Support from Thermo King

Feb. 1, 2001
New Facilities Keep US Foodservice Fleet Rolling

New facilities providing 24-hour maintenance service keep US Foodservice rolling in Oklahoma City. US Foodservice and Central States Thermo King, its refrigeration dealer, both built new shops in Oklahoma City in 2000. The US Foodservice shop is part of a new 250,000-sq-ft distribution center.

US Foodservice owns its transportation equipment for better distribution control, says Mark Robbins, transportation director at US Foodservice's Oklahoma City distribution center. Preventive maintenance and most truck repairs are done in-house. However, US Foodservice depends on the Thermo King dealer for major refrigeration work and trailer repair.

"Service is everything in our business," Robbins says. "We deliver everything from lobsters to silverware, operating in a seven-state area. Our customers expect delivery on time and in good condition. We can't afford downtime."

That's why the US Foodservice shop hardly ever closes. It's open 24 hours a day Monday through Friday and open on weekends except from 3 pm Saturday to 5 am Sunday. Refrigeration service is available 24 hours a day for emergency repair. Central States provides a tractor to pick up trailers. It also repairs refrigeration units on site using Uptime mobile service trucks.

Because of US Foodservice's wide trade area, tractors and trailers ordinarily cannot be serviced weekdays. They typically return after 4 pm and must be loaded for the next day before midnight.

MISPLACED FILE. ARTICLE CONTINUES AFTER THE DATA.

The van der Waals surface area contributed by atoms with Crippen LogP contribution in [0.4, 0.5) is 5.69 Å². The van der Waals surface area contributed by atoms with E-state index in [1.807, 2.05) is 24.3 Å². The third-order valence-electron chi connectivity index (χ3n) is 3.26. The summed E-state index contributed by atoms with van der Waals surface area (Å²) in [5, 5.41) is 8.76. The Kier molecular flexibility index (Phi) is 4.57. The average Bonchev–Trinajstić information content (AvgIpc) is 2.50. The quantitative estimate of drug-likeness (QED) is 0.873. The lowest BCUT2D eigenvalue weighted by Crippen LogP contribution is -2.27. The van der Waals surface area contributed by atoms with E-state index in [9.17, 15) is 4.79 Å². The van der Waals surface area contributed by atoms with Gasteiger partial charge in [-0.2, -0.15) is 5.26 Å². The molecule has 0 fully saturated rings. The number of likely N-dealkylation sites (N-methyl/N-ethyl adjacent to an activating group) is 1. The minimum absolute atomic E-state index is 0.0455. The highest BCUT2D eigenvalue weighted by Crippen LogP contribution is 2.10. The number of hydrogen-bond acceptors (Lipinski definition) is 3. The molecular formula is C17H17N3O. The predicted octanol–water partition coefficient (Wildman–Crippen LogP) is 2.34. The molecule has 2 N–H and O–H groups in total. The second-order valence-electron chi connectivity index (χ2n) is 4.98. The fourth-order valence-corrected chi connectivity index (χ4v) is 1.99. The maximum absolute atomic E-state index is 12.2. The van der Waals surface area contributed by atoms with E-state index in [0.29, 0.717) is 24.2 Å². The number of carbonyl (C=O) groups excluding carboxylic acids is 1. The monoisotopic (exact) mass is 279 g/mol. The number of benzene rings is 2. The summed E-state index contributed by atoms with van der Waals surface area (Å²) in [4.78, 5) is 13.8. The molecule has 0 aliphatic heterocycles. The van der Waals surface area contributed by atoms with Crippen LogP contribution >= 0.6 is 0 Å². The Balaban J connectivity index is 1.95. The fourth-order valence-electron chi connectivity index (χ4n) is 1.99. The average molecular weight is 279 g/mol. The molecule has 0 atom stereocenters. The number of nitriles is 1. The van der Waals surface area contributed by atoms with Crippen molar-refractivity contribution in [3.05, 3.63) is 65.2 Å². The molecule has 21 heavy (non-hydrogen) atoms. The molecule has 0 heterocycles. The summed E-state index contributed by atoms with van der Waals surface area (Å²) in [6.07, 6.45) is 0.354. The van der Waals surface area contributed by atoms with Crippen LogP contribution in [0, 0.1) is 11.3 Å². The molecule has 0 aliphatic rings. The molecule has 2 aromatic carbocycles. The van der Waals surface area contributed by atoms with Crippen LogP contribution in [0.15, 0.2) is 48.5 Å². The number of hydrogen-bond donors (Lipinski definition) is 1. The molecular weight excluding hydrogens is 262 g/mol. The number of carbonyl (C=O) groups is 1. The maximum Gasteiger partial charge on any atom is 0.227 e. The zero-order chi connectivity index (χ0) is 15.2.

"We start loading trailers at 8 or 9 pm," Robbins says. "Shuttle drivers return, drop their 28- and 34-ft trailers, and depart with another load. Long-haul drivers pull 48 footers. It's very fast-paced. We don't have a lot of time for day-to-day repair or preventive maintenance."

US Foodservice is a subsidiary of Royal Ahold, an international food company with operations in both retail chains and foodservice. Ahold acquired US Foodservice in April 2000. US Foodservice recently acquired PYA/Monarch, a prominent distributor in the Southeast. US Foodservice is the second largest foodservice distributor in the United States. The distribution center in Oklahoma City previously was a White Swan location before White Swan and Unifax Inc merged in 1993 to become US Foodservice.

126-Trailer Fleet US Foodservice's Oklahoma Division operates a fleet of 109 tractors and 126 refrigerated trailers. Newer tractors are International 9100 series. The tractors are powered by Cummins N14 engines rated at 370 horsepower, driving through ArvinMeritor MO-15G10A 10-speed transmissions. Trailers are from Great Dane, mostly 28 and 34 footers for double and triple operations. About 20% of the trailers are 48 footers.

All trailers are multi-temps using Thermo King SB-III TCI SR Whisper Editions. US Foodservice divides them into three compartments with flexible bulkheads from Tempar and Donovan. The host refrigeration unit serves a 12- to 15-ft nose compartment at 10F. A remote evaporator mounted 16 feet back from the nose holds the second compartment at 40F. Dry groceries and kitchen supplies are loaded in the rear.

From Oklahoma City, US Foodservice serves restaurants, schools, nursing homes, and hospitals in Oklahoma, Kansas, Texas, Arkansas, Missouri, and parts of Colorado and Nebraska. US Foodservice runs an average of 75 routes daily, Monday through Friday. Most are one to two days. The longest is three days into western Kansas, Colorado, and the Oklahoma panhandle. Routes average 14 stops and 600 cases.

"We have 115 drivers, and 60% of them live in Oklahoma City," Robbins says. "The rest live where we have shuttle sites for our doubles - Wichita and Topeka, Kansas; Joplin, Missouri; Springdale, Arkansas; and Tulsa, Checotah, and Weatherford, Oklahoma."

Each day shuttles depart Oklahoma City with trailers for local delivery by remote drivers. They return with empty trailers dropped the previous day. More than 20% of routes have backhauls - rice, spices, chemicals - anything from vendors in the distribution area.